Where is the biggest outbreak of bed bugs in the United States?

Just the mention of bed bugs causes most people to involuntarily shudder. Over the past ten years these creepy little infiltrators have staged a comeback of epic proportions in the United States. Many experts attribute the re-emergence of the bed bug to the fact that DDT, a highly toxic pesticide once in common use, is no longer being used due to environmental and health concerns. These critters are now being reported in homes, schools, office buildings, hospitals and schools across the entire nation.

It’s impossible to pinpoint the exact causes of the epic bed bug comeback, but the the Centers for Disease Control and Prevention and the U.S. Environmental Protection Agency tend to blame it on “increased resistance of bed bugs to available pesticides, greater international and domestic travel, lack of knowledge regarding control of bed bugs due to their prolonged absence, and the continuing decline or elimination of effective vector/pest control programs at state and local public health agencies.”

Bed bugs are notorious road warriors, hitching a ride in suitcases, pocketbooks, and clothing, and reach their destinations just like we do – via cars, planes, trains, and other common modes of transportation. This ability to travel has allowed the spread of bed bugs to virtually everywhere in the country, although as we will see, some locations have been harder hit than others.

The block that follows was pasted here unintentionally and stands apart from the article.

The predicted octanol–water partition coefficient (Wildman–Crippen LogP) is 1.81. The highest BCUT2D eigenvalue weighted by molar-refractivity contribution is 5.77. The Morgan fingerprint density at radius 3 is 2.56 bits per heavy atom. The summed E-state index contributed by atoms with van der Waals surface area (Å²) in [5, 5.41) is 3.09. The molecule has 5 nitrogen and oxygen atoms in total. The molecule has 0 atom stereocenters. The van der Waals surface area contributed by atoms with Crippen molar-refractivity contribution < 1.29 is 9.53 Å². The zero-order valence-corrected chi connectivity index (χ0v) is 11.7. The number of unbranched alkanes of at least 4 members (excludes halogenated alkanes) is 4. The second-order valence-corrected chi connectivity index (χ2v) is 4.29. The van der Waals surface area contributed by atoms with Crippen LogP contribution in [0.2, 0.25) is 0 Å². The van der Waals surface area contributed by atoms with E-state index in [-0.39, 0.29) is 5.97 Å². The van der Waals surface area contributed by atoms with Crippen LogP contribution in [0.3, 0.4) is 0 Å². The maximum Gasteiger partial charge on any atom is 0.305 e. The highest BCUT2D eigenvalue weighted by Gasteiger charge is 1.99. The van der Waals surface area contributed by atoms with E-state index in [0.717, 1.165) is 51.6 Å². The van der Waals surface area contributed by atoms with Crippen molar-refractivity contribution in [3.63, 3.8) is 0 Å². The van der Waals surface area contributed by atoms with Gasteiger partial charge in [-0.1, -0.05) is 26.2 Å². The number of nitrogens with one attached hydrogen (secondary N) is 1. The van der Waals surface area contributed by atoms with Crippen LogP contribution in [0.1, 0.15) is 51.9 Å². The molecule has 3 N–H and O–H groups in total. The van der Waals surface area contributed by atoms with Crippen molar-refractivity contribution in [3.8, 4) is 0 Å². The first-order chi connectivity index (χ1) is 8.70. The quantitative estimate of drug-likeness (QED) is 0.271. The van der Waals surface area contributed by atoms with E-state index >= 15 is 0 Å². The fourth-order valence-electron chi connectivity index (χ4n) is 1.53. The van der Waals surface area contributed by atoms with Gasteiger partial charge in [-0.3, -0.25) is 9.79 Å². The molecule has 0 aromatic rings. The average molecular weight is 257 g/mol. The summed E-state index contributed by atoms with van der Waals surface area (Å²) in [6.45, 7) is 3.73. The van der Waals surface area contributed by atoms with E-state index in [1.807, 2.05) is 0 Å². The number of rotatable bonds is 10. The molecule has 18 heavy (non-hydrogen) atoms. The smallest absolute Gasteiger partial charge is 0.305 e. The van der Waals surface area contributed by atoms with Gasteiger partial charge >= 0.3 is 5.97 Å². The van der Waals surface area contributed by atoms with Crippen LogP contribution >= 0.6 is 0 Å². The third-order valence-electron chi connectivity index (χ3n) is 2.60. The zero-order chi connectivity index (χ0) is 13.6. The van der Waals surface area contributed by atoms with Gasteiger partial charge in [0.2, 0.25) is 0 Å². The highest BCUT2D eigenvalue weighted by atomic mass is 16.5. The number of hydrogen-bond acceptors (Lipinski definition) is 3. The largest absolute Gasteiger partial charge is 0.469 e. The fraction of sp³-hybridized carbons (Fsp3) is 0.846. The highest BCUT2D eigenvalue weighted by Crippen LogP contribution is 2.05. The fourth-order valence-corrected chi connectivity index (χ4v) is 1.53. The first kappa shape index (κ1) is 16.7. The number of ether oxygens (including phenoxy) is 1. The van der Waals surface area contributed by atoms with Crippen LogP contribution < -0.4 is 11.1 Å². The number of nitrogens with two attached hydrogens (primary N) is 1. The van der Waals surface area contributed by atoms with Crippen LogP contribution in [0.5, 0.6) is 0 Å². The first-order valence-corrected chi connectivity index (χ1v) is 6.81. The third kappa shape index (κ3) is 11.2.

Considering the propensity of these creepy crawlers to travel, it’s no surprise that massive infiltrations have been reported in major urban centers that are magnets for travelers and tourists. New York City, Los Angeles, Chicago and Washington D.C. are areas that have been particularly hard hit.

Interestingly, the big “winner” when it comes to bed bug infestation is the state of Ohio. The Buckeye state “boasts” three cities that are particularly bugged (see what I did there?) by these pests – Cincinnati, Dayton, and Columbus. The exact reasons why Ohio is seemingly under siege remains a mystery, but some pest control experts suggest this may be due to the fact that people are simply more proactive about the problem in Ohio, and therefore more apt to report it and ask for professional help.

The National Pesticide Information Center, an organization that offers advice about pesticide usage and other related issues, keeps track of bed bug infestations by state. Their findings back up what pest control companies are reporting nationwide – most complaints of bed bug infiltration originate in the states of New York, Pennsylvania, New Jersey, California, and the aforementioned Ohio. As of late, the state of Oregon is also getting in on the act, with calls reporting bed bugs coming in on a weekly basis.

Some states have even felt the need to introduce bed bug inspired legislation to combat the problem. For example, the State of New York now insists that landlords must disclose to prospective tenants upfront whether a unit they are considering renting has ever had a history of bed bug infestation.

So, what should you do if you suspect these little travelers have decided to move in on your living space? If you see bed bugs in your home or have been bitten by one, it is vitally important to address the problem immediately. Do not hesitate to contact an extermination company that offers bed bug control. A proactive approach is always best, as procrastination will lead to the infestation quickly worsening, meaning it will be more difficult and costly to eradicate.

http://www.forbes.com/2010/12/22/worst-cities-bed-bugs-real-estate-personal-finance_3.html

http://www.naturalnews.com/027261_outbreak_bedbugs_EPA.html

http://articles.mcall.com/2010-08-28/health/mc-pennsylvania-bed-bugs-20100827_1_bedbugs-bushkill-house-easton-housing-authority

http://www.ibtimes.com/articles/145523/20110513/bed-bugs.htm